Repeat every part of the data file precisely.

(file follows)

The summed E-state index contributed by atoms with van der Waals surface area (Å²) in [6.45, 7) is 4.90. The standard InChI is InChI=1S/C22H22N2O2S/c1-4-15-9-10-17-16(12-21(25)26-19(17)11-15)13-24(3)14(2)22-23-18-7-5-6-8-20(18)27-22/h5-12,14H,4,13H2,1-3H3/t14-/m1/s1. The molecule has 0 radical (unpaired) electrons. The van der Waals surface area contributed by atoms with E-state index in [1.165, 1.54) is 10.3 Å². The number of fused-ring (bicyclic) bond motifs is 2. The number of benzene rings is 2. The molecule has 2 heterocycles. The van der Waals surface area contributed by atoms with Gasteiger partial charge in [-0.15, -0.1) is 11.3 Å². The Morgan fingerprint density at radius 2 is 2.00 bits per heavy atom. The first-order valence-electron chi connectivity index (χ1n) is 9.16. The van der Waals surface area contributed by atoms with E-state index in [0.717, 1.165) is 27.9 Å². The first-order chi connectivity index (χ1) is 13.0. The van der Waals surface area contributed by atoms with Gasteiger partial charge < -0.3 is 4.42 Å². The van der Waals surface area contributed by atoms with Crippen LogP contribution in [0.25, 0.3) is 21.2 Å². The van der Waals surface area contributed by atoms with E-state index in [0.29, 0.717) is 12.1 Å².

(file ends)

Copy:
The summed E-state index contributed by atoms with van der Waals surface area (Å²) in [6.45, 7) is 4.90. The standard InChI is InChI=1S/C22H22N2O2S/c1-4-15-9-10-17-16(12-21(25)26-19(17)11-15)13-24(3)14(2)22-23-18-7-5-6-8-20(18)27-22/h5-12,14H,4,13H2,1-3H3/t14-/m1/s1. The molecule has 0 radical (unpaired) electrons. The van der Waals surface area contributed by atoms with E-state index in [1.165, 1.54) is 10.3 Å². The number of fused-ring (bicyclic) bond motifs is 2. The number of benzene rings is 2. The molecule has 2 heterocycles. The van der Waals surface area contributed by atoms with Gasteiger partial charge in [-0.15, -0.1) is 11.3 Å². The Morgan fingerprint density at radius 2 is 2.00 bits per heavy atom. The first-order valence-electron chi connectivity index (χ1n) is 9.16. The van der Waals surface area contributed by atoms with E-state index in [0.717, 1.165) is 27.9 Å². The first-order chi connectivity index (χ1) is 13.0. The van der Waals surface area contributed by atoms with Gasteiger partial charge < -0.3 is 4.42 Å². The van der Waals surface area contributed by atoms with Crippen LogP contribution in [0.25, 0.3) is 21.2 Å². The van der Waals surface area contributed by atoms with E-state index in [0.29, 0.717) is 12.1 Å².